In a future (or alternate) New York City plague by mutations and acid rain, a young man (Adam Plotch) falls for a strange woman (Talia Rubel). They begin a fractious relationship, and then it turns out that she’s his sister, whom he thought had died ten years earlier. The relationship continues, however, and there are hints that their family is somehow connected to the problems besetting the city.Shot on video, this is the feature debut of director Miguel Coyula, and shows great promise. Viewers expecting Matrix-style thrillers will be disappointed, but the adventurous will be rewarded by a dark psychological drama played out against an SF backdrop, surprisingly well rendered given the non-existent budget.
The rating here will inevitable be rather unfair, as the film shouldn’t be compared to a major studio offering. Inevitably, there is some harshness to the dialogue, and the sound isn’t as rich as one would expect from something more expensive. Still, the dialogue is always clear, and though the 2.0 sound misses out lots of opportunities for surround effects, it still gets the job done.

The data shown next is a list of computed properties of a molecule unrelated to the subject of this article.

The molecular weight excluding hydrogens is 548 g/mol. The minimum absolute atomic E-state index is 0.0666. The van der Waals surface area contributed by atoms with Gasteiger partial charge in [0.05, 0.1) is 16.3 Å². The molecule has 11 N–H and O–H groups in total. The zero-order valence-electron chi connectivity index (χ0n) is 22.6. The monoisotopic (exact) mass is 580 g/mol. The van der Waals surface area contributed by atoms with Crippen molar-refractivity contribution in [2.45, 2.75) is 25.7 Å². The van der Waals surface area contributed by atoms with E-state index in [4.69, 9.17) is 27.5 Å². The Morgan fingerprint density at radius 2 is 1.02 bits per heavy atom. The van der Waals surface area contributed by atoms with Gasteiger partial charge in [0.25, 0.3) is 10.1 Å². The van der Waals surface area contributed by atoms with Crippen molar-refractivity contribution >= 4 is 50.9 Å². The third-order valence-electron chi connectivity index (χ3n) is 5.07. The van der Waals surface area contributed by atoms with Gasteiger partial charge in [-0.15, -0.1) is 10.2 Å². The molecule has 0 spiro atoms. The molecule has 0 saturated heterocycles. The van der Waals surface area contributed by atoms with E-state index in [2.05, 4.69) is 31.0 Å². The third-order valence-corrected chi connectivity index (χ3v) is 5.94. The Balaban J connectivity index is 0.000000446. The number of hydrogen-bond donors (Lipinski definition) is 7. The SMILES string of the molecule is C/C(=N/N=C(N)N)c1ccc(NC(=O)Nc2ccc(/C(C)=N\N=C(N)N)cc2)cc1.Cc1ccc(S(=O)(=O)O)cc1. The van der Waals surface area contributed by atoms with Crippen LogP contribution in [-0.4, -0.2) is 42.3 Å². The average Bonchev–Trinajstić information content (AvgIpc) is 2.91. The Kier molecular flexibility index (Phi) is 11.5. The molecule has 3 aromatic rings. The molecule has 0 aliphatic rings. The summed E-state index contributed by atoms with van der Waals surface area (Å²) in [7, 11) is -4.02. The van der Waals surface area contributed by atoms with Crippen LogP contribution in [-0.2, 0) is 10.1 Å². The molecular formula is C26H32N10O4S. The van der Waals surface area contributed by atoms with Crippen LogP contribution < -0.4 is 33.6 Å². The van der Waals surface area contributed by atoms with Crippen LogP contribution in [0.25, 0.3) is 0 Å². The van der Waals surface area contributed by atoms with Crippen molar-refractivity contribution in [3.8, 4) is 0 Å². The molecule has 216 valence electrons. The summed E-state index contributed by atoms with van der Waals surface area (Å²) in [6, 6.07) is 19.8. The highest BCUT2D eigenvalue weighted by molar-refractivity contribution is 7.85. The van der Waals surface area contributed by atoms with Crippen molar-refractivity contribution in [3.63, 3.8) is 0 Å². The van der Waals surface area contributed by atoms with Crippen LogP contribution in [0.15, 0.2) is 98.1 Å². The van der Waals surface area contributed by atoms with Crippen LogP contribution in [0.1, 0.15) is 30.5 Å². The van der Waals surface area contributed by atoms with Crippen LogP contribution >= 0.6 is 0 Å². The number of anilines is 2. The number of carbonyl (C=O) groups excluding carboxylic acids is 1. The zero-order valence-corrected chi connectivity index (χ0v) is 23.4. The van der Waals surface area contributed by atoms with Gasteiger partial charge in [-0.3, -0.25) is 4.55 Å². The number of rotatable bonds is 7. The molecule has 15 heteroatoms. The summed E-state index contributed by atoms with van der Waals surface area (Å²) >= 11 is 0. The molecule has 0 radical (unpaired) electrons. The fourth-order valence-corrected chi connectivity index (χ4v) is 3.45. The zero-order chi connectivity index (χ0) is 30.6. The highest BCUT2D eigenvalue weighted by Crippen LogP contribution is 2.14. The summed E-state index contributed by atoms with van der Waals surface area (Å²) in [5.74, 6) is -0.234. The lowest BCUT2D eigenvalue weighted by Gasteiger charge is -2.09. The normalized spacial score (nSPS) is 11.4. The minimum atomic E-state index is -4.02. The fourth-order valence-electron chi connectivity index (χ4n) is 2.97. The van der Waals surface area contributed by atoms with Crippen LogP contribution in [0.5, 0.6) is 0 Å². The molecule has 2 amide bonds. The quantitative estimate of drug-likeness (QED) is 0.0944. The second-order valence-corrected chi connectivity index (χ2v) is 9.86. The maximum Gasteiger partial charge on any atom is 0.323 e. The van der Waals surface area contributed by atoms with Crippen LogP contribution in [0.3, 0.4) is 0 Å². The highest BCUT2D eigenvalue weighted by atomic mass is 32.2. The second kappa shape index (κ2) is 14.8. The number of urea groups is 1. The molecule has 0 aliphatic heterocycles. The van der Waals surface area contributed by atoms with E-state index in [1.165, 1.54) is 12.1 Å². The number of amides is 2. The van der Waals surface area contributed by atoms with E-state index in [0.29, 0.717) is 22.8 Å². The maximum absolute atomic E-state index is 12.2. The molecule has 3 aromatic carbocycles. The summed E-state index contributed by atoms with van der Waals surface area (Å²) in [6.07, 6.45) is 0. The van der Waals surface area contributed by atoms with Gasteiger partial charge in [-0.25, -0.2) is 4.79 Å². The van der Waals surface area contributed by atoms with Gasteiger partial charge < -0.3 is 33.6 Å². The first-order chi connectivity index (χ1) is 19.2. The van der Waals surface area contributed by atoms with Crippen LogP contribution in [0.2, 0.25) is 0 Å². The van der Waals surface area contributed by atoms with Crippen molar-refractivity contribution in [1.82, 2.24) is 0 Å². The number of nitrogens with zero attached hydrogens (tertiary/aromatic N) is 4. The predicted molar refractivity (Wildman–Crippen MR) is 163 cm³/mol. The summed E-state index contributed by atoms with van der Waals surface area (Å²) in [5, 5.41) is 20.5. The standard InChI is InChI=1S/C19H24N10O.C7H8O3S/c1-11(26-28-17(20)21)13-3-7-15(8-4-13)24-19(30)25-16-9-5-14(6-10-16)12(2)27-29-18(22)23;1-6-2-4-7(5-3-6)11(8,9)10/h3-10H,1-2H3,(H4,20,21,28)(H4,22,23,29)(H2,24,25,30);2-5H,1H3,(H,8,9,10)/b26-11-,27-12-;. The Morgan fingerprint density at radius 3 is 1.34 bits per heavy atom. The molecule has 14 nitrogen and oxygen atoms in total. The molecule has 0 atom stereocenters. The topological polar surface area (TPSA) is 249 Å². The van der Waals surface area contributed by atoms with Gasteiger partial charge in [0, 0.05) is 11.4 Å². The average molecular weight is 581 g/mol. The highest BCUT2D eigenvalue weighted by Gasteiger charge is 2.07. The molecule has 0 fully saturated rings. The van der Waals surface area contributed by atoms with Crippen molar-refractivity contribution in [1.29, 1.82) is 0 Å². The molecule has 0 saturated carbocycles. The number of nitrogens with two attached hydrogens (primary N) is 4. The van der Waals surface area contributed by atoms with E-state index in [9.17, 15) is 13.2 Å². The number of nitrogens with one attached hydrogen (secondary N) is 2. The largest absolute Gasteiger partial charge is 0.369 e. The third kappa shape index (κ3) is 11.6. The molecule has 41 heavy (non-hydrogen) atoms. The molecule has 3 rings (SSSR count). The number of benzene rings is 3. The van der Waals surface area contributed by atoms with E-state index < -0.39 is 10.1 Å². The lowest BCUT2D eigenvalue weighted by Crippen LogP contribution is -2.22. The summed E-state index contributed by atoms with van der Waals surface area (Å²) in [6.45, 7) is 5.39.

Same caveat as above. The film was shot on video and looks it, and there are plenty of artifacting issues. The image is sharp, however, and never muddy or murky. Again, perfectly adequate, given the resources available. The aspect ratio is 1.33:1.
A very generous set of features here. Coyula is joined on the commentary track by Plotch and fellow cast member Jeff Pucillo, and their discussion is largely how this or that was done. The making-of featurette is much more informative than most. There are three deleted scenes and some outtakes. Along with the director’s bio, the storyboards and the trailer is Coyula’s second short film, “Light Valve,” shot with high school friends when he was still in his native Cuba. The talent was already visible. The menu is fully animated and scored – a bit too much so, since the transitions can be a bit on the long side.
A very intriguing first entry. I’ll be curious to see where the rest of the trilogy goes.